He comes to believe that all his choices are stamped on the destiny of the world, because of the infinite repercussions inherent in each one of them. Daniel becomes aware of the importance of his thoughts, his words and, most significantly, of making gestures of love toward others, or even toward the Earth itself. He comes to see everything as the seeds of an eternal harvest. For the first time, he has the feeling he is living in each moment. He blesses the sun that caresses his skin, the water that refreshes his throat, the wind in his face.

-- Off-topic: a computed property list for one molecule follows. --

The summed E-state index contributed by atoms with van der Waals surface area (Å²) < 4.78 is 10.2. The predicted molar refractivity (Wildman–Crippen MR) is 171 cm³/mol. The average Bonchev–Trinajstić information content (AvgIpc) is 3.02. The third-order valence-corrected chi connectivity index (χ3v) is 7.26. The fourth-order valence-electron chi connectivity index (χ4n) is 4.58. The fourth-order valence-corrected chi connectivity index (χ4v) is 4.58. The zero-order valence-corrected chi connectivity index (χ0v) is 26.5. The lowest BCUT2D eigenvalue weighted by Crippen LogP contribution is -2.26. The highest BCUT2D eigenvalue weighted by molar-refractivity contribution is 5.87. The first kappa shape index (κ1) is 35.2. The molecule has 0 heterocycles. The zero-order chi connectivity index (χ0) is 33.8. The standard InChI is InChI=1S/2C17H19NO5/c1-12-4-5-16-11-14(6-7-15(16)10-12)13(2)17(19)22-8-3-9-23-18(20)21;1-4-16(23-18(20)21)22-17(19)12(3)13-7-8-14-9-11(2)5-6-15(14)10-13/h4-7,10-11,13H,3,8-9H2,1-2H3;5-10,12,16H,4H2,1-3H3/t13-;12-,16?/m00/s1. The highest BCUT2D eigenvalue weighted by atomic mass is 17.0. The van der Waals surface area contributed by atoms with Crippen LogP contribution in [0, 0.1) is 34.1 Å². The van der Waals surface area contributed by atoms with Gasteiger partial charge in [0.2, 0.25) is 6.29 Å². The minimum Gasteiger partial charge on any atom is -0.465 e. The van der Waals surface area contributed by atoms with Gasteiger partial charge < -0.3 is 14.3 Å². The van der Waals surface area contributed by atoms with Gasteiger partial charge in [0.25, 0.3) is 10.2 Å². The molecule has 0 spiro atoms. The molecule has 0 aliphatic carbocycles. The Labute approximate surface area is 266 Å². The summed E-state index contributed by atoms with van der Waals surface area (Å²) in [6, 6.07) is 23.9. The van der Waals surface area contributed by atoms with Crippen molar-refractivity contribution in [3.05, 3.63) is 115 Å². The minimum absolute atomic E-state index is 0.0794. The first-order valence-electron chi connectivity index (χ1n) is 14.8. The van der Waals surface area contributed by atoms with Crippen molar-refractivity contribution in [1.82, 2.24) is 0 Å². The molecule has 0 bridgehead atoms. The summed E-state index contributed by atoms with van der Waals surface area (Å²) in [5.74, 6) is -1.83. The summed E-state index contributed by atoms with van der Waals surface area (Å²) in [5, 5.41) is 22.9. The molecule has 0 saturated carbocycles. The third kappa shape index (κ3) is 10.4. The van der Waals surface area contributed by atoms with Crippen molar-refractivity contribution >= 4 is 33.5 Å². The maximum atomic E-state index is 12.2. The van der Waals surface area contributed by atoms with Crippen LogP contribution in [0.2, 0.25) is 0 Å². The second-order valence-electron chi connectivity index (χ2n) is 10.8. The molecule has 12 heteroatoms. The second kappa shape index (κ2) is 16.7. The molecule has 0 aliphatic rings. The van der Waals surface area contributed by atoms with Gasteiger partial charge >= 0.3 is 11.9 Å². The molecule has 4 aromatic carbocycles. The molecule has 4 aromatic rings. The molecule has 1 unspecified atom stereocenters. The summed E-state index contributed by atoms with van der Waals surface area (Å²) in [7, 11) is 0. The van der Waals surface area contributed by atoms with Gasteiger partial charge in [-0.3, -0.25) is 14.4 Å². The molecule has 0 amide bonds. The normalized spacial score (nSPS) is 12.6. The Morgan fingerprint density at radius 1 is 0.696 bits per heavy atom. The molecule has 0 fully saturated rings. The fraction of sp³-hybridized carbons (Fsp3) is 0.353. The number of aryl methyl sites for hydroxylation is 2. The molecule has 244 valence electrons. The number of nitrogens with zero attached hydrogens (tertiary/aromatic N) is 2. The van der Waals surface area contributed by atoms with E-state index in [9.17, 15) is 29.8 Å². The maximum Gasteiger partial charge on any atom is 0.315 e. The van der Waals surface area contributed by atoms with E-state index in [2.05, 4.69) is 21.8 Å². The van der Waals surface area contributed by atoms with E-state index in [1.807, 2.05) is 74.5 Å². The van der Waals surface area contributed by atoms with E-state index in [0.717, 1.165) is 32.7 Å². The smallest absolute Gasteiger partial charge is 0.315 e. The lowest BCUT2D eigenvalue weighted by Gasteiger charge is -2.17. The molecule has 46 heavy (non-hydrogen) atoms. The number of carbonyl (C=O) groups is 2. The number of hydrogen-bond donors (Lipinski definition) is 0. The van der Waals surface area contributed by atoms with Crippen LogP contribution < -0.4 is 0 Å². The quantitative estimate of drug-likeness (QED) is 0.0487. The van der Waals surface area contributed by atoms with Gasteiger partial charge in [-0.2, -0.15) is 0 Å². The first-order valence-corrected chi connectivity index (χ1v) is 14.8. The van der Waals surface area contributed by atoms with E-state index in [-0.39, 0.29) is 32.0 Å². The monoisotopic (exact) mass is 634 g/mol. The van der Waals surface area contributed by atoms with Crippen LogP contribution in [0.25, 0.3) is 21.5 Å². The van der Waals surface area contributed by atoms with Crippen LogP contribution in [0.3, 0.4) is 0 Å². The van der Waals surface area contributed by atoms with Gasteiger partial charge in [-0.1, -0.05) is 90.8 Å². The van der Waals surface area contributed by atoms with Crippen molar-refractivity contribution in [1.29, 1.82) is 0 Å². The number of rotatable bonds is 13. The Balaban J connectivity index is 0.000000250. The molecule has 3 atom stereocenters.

“How come I feel all this gratitude, when I’m going to die?” he asks me. “Soon I shall be the wind and the water and the sun. But most of all, I’ll be the sparkle in the eye of a man whose mother I took care of or whose child I healed. See, that’s my soul. What I’ve made of myself: I, who already exist everywhere and who will exist forever.”
One morning there’s a brief message on my desk: a printout from the hospital computer, bearing that most discreet of all euphemisms: “Daniel M., C.T.B.” Ceased to breathe. Yet I can’t help wondering whether in fact he has only just begun.